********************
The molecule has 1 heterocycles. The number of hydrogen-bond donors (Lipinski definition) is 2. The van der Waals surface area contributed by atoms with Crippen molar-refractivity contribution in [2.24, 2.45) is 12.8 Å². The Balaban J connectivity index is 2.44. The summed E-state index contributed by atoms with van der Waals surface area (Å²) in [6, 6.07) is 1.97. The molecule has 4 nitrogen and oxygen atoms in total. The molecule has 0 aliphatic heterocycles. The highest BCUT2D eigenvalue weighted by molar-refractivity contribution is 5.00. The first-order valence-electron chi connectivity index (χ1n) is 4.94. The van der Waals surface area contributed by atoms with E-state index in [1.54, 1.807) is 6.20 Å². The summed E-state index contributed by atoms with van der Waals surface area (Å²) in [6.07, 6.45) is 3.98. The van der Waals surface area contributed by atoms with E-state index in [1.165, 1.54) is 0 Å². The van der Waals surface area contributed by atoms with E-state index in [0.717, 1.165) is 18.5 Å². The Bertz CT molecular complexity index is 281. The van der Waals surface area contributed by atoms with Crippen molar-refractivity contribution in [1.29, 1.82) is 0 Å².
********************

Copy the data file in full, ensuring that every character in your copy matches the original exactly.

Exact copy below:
The molecule has 1 heterocycles. The number of hydrogen-bond donors (Lipinski definition) is 2. The van der Waals surface area contributed by atoms with Crippen molar-refractivity contribution in [2.24, 2.45) is 12.8 Å². The Balaban J connectivity index is 2.44. The summed E-state index contributed by atoms with van der Waals surface area (Å²) in [6, 6.07) is 1.97. The molecule has 4 nitrogen and oxygen atoms in total. The molecule has 0 aliphatic heterocycles. The highest BCUT2D eigenvalue weighted by molar-refractivity contribution is 5.00. The first-order valence-electron chi connectivity index (χ1n) is 4.94. The van der Waals surface area contributed by atoms with E-state index in [1.54, 1.807) is 6.20 Å². The summed E-state index contributed by atoms with van der Waals surface area (Å²) in [6.07, 6.45) is 3.98. The van der Waals surface area contributed by atoms with E-state index in [1.165, 1.54) is 0 Å². The van der Waals surface area contributed by atoms with E-state index in [0.717, 1.165) is 18.5 Å². The Bertz CT molecular complexity index is 281. The van der Waals surface area contributed by atoms with Crippen molar-refractivity contribution in [1.29, 1.82) is 0 Å².